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Abstract Details

Pathogen Detection and Associated Patient Characteristics from Clinical Metagenomic Next-generation Sequencing Testing for Neurological Infections
Infectious Disease
S25 - Diagnostics and Therapeutics in Infectious Disease (3:42 PM-3:54 PM)
002
Meningitis and encephalitis (ME) cases remain largely undiagnosed, with infectious pathogens representing 40-60% of cases. Metagenomic next-generation sequencing (mNGS) is a broad, agnostic detection technology that has been used to detect viruses, bacteria, fungi and parasites in CSF samples from patients with neurologic infection. Here we present the analysis of a large cohort of UCSF patients over 7 years who have received mNGS testing.
To analyze the performance of a metagenomic next-generation sequencing (mNGS) assay for diagnosis of infectious causes of meningitis and/or encephalitis when used in real-life clinical settings over 7 years.
Electronic medical records were reviewed to identify results of mNGS testing on CSF samples from 2016-2023 (n=4849). Chart review was conducted for UCSF patients (n=968) to assess demographics, diagnoses (whether infectious or non-infectious), CSF profile, including cell count and differential, glucose, and protein, and other relevant laboratory and imaging results.
25.4% of patients (n=1231/4849) had a positive mNGS result with at least one organism detected and 74.6% had a negative result. Detected organisms were DNA virus (26%), RNA virus (16%), bacteria (44%), fungi (11%), and parasite (3%). Patient demographics (n=968) showed an average age of 46.4 years, 37.1% immunocompromised status, 39.8% admitted to the ICU, and average length of stay of 20.9 days. mNGS detected significantly more organisms than CSF culture and universal PCR. Average CSF protein, glucose and WBC counts did not differ between mNGS-positive and mNGS-negative samples, although variability in these parameters was high.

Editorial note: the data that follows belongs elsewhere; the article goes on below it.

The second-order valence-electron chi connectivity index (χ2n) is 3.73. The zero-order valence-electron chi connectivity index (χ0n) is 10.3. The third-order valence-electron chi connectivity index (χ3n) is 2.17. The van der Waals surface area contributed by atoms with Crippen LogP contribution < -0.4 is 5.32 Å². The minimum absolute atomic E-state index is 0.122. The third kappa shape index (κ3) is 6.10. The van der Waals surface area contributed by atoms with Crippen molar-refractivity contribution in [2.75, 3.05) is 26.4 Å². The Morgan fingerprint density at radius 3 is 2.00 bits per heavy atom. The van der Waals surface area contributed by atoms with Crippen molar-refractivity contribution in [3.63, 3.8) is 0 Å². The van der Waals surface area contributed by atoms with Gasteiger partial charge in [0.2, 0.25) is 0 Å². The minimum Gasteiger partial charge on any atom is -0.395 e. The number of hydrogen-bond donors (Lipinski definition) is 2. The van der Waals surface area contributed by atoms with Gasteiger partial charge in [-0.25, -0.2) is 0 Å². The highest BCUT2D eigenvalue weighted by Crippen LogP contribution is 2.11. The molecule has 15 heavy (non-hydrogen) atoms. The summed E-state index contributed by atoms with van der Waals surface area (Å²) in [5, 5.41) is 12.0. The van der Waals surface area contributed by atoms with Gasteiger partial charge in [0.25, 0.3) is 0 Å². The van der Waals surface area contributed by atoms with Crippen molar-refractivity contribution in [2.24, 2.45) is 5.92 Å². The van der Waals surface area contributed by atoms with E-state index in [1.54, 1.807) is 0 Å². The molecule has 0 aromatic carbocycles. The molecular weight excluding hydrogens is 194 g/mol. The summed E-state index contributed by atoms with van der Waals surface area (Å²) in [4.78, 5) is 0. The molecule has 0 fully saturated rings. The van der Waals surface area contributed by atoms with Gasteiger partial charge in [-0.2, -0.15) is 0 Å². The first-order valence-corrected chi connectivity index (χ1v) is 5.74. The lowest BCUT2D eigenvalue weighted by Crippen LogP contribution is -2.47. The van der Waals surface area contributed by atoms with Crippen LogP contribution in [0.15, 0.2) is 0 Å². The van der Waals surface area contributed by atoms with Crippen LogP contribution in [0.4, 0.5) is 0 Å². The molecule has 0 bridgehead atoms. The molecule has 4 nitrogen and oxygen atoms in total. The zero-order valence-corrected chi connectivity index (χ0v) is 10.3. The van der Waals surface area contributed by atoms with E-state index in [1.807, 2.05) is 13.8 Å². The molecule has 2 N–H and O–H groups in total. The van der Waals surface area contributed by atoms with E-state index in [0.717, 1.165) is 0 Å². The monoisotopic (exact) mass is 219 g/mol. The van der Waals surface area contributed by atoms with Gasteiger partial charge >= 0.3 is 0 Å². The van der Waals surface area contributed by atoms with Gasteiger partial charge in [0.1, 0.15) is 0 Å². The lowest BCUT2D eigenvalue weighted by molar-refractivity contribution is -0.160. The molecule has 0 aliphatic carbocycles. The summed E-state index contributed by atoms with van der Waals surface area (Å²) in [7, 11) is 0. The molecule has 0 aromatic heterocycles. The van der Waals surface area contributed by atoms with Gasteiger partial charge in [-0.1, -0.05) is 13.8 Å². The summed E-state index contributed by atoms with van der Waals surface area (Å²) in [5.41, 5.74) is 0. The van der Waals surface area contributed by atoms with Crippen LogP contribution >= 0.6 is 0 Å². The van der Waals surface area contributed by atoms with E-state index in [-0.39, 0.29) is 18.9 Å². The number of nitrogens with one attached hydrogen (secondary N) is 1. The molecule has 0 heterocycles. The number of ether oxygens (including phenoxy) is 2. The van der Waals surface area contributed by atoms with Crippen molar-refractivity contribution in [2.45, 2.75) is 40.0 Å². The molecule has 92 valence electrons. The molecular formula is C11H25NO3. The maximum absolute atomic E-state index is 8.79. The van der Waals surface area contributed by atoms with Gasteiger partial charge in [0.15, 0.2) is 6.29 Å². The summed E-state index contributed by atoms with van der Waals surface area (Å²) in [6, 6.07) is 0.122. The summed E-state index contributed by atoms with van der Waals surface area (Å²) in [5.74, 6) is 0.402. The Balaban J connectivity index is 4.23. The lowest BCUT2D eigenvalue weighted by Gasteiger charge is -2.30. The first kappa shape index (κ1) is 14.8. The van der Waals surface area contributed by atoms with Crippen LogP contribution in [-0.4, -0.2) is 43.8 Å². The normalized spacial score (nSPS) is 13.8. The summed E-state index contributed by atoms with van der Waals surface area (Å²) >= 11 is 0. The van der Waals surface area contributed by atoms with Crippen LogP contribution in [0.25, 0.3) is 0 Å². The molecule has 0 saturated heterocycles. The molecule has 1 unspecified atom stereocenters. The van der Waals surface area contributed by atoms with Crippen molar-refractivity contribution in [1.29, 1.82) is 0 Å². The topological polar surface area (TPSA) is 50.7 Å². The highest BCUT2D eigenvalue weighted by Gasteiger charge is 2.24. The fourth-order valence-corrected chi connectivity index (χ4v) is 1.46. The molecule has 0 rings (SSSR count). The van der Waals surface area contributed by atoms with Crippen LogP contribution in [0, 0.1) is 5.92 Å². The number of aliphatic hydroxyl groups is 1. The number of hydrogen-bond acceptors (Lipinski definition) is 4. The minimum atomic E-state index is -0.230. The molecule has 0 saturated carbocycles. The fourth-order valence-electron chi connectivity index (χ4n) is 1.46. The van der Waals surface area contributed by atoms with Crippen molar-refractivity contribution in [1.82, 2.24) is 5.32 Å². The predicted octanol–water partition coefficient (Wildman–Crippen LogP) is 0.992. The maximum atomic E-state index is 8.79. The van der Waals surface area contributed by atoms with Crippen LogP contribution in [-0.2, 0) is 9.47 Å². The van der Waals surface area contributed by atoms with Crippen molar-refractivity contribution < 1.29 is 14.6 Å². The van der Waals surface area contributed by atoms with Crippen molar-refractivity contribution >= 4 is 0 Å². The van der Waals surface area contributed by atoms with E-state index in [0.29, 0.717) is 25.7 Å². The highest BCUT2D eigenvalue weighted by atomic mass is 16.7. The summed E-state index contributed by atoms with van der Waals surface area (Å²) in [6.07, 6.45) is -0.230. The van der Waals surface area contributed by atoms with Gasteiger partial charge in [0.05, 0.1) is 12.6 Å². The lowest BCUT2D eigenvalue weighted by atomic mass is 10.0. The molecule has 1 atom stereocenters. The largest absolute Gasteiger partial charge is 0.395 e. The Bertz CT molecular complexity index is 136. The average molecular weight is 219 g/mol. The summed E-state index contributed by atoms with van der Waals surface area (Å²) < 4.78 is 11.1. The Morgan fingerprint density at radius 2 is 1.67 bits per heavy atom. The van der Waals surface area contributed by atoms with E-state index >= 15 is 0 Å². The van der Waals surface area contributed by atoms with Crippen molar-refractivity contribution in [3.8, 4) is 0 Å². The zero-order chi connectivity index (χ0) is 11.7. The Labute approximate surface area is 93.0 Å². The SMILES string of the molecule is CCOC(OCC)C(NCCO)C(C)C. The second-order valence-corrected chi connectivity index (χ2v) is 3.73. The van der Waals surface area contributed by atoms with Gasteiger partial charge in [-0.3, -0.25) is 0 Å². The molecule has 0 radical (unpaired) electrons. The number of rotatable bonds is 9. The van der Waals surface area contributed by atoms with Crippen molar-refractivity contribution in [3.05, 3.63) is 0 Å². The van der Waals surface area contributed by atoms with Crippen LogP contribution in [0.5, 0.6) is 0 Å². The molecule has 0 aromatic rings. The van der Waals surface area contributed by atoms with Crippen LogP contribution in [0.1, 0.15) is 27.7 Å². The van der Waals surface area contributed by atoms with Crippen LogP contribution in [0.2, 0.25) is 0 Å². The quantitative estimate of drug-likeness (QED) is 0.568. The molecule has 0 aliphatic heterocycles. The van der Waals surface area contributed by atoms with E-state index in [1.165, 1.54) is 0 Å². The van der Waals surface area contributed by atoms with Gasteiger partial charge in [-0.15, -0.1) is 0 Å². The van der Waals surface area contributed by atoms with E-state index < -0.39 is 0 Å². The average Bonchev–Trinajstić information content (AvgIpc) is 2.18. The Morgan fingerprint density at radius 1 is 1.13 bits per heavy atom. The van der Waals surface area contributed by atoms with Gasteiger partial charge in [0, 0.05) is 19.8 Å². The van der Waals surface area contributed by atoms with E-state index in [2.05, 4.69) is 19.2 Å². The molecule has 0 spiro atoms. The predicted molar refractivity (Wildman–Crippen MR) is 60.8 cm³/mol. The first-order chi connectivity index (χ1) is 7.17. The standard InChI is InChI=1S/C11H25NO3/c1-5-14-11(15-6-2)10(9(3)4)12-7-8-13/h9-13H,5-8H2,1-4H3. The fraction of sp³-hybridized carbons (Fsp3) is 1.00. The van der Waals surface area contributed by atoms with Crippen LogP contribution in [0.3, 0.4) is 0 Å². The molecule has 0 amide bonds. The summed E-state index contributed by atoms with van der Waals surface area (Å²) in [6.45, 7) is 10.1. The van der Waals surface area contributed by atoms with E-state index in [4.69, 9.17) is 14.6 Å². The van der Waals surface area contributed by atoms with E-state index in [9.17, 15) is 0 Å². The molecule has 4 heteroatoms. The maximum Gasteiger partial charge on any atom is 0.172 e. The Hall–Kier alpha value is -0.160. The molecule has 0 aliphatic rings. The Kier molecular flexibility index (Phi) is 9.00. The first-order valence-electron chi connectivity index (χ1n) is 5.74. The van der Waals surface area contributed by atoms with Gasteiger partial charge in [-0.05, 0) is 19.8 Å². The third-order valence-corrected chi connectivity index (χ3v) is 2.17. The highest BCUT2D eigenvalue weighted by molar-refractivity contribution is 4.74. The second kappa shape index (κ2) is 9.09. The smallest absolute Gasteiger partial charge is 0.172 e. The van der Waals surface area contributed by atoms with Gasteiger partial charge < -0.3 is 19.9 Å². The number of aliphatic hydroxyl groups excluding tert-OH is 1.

Overall, mNGS detected at least one pathogen in CSF in 25% of cases, with 192 different species represented.  Positive rate was higher in immunocompromised patients (30%) versus non-immunocompromised (15%), although there were no significant differences in CSF cell counts between patients with positive versus negative mNGS results. Further analyses and clinical studies are required to maximize mNGS diagnostic utility.
Authors/Disclosures

PRESENTER
No disclosure on file
Amy Wong (Delve Bio) Dr. Wong has received personal compensation for serving as an employee of Delve Bio.
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No disclosure on file
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No disclosure on file
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No disclosure on file
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No disclosure on file
Steve Miller (Delve Bio) Dr. Miller has received personal compensation for serving as an employee of Delve Bio.